Mick Heron refers to “…anything for a sausage roll poets.” A nod to (or at) the futile? Of course, he is right. But, I can make my own sausage rolls and do not need to compete with BAe or BP for a seriously-beyond-sausage-roll piece of the public purse to grift my my writing. So it is vanity, then? Not just. The first thing I need to do is, for once, be a good boss to myself. I have learned, about working for people, that good bosses don’t appeal to my (or their) vanity: positive or negative. There is a job. Do it or fuck off. They work as hard as they expect their staff to work and understand what you can be capable of, for good or ill. They don’t expect perfect. They expect a good professional account with reflection about how to do it “better” next time. So if my job is writing poems to be read AND heard, I need to get them audible and visible. There needs to be a trajectory… more… better… readers… listeners getting it: truth is allusive, seen squint and broken. And, the opposition is everywhere. Sometimes, they have sausage rolls.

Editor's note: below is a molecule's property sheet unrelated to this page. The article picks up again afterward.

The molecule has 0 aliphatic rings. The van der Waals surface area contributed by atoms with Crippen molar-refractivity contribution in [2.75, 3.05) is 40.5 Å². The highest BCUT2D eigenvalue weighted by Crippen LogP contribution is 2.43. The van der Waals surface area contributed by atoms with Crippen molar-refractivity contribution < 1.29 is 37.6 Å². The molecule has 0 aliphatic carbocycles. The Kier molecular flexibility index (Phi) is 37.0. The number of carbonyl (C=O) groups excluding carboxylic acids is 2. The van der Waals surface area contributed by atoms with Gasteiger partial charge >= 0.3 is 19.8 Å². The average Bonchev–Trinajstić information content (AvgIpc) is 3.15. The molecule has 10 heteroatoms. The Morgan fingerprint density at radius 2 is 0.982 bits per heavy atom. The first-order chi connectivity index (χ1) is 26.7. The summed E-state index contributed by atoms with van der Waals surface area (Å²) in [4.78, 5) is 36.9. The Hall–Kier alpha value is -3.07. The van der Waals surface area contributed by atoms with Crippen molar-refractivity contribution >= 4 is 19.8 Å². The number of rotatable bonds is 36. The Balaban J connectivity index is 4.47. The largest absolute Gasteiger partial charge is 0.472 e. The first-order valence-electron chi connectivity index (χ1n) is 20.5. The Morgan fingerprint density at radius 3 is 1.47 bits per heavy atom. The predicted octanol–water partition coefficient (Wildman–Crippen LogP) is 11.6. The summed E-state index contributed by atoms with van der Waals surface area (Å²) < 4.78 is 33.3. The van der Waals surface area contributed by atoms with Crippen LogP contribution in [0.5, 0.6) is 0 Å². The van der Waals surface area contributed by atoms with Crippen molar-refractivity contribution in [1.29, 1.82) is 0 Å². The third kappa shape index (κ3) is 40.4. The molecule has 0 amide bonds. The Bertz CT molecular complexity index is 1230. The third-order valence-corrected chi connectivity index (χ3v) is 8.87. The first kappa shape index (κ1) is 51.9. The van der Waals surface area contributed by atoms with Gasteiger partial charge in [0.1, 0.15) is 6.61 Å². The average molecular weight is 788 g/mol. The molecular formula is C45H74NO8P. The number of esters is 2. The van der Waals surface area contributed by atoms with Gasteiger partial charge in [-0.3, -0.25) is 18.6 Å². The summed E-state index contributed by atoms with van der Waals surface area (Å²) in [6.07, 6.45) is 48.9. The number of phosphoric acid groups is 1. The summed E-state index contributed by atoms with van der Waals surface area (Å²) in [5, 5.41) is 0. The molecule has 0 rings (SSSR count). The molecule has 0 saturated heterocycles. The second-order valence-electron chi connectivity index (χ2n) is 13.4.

I am going to be leading a workshop on “Investigating teaching in your discipline” next Wednesday. The outline is attached to this page (below).
Discipline is an interesting word, which we often use without reflecting on the complex valency of meanings that it bears. I have been reading Foucault’s Discipline and Punish in preparation for the workshop.
Foucault sees discipline as largely a coercive function, with emphasis on that part of its semantic field that is about correction. And, while the corrective function has largely been polished up (or at least rolled in glitter) and sanitised by the academy for use as a synonym for “field of study”, much of the structure of domination and normalisation still lies below the surface of our academic disciplines.
Discipline… is a type of power, a modality for its exercise, comprising a whole set of instruments, techniques, procedures, levels of application, targets… And it may be taken over… by institutions that use it as an essential instrument for a particular end (schools, hospitals)… (Foucault, 1977: 215)
Foucault, M. (1977). Discipline and punish: the birth of the prison. (A. Sheridan, Tran.). London: Allen Lane, Penguin.